E&ERC Exit Seminar: An Evolution Revolution

Wednesday 18 September, 2019
Rountree Room, L3 Biolink

Australia is now home to approximately three thousand introduced plant species. One of these introduced plants is the South African beach daisy, Arctotheca populifolia, which arrived in Australia in the 1930s. My research involved setting up a common-environment glasshouse experiment and comparing the A. populifolia plants from Australia with their source population from South Africa to provide a precise and powerful method of detecting evolutionary change. I investigated a wide range of morphological, physiological, defence and life-history traits and uncovered some surprising and striking evolutionary changes. Surprisingly though, I only found evidence to support eight of the 34 evolutionary hypotheses I tested. That is, rapid evolution in introduced species happens, but not always in the direction predicted by theory. The dynamic and unpredictable nature of introduced species demonstrated in my research reveals that the present static approach to understanding and managing introduced species needs to be updated.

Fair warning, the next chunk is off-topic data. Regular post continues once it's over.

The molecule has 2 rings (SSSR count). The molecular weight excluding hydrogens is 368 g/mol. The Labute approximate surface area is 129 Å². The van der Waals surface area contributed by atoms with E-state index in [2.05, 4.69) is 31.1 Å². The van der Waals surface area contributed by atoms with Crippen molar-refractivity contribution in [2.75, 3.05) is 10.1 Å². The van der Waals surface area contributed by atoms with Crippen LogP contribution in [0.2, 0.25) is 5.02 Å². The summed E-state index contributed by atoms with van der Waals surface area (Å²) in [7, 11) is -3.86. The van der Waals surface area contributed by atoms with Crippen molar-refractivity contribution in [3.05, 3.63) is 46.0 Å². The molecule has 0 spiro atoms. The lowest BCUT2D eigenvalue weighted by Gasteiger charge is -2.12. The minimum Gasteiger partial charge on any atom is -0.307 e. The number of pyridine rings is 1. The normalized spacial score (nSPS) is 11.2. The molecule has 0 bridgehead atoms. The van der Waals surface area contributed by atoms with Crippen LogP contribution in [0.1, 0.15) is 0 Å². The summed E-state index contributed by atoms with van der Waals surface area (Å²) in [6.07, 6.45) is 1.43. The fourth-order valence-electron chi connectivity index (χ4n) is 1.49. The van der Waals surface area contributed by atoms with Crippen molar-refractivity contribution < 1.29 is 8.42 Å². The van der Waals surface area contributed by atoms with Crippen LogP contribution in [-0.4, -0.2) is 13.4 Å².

Bio: Claire Brandenburger is a part-time PhD student in the E&ERC. Like her study species, she also originates from South Africa and is an immigrant to Australia. Claire completed her BSc(Hons) in Zoology and her MSc in Conservation Biology at the University of Cape Town before taking time to travel the world, work in various conservation and consulting roles, and stay home with her two young daughters. It was so hard looking after toddlers that in 2012 she decided that she would rather sign up for 90 months of intellectually gruelling research undertaking a PhD on rapid evolution in introduced plants – a subject she knew nothing about. Luckily she had an awesome supervisor in Prof Angela Moles, and a great lab to help her along the way. She has loved every minute.